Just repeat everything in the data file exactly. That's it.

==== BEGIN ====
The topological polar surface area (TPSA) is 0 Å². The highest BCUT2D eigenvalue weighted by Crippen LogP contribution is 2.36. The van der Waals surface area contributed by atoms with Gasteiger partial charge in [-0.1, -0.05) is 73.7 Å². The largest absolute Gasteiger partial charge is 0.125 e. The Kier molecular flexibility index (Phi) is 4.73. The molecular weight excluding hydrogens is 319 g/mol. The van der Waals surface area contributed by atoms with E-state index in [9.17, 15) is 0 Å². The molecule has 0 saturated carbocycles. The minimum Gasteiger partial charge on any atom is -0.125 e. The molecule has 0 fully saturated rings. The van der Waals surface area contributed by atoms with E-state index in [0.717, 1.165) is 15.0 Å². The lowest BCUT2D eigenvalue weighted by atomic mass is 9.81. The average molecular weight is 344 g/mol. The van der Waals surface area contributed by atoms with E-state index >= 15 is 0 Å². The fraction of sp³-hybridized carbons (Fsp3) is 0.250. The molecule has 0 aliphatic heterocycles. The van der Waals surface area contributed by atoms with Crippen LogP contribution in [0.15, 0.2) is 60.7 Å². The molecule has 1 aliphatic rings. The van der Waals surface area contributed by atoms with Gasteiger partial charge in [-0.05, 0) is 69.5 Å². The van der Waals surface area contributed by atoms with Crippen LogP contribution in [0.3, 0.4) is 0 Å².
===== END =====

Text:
The topological polar surface area (TPSA) is 0 Å². The highest BCUT2D eigenvalue weighted by Crippen LogP contribution is 2.36. The van der Waals surface area contributed by atoms with Gasteiger partial charge in [-0.1, -0.05) is 73.7 Å². The largest absolute Gasteiger partial charge is 0.125 e. The Kier molecular flexibility index (Phi) is 4.73. The molecular weight excluding hydrogens is 319 g/mol. The van der Waals surface area contributed by atoms with E-state index in [9.17, 15) is 0 Å². The molecule has 0 saturated carbocycles. The minimum Gasteiger partial charge on any atom is -0.125 e. The molecule has 0 fully saturated rings. The van der Waals surface area contributed by atoms with E-state index in [0.717, 1.165) is 15.0 Å². The lowest BCUT2D eigenvalue weighted by atomic mass is 9.81. The average molecular weight is 344 g/mol. The van der Waals surface area contributed by atoms with E-state index >= 15 is 0 Å². The fraction of sp³-hybridized carbons (Fsp3) is 0.250. The molecule has 0 aliphatic heterocycles. The van der Waals surface area contributed by atoms with Crippen LogP contribution in [0.15, 0.2) is 60.7 Å². The molecule has 1 aliphatic rings. The van der Waals surface area contributed by atoms with Gasteiger partial charge in [-0.05, 0) is 69.5 Å². The van der Waals surface area contributed by atoms with Crippen LogP contribution in [0.3, 0.4) is 0 Å².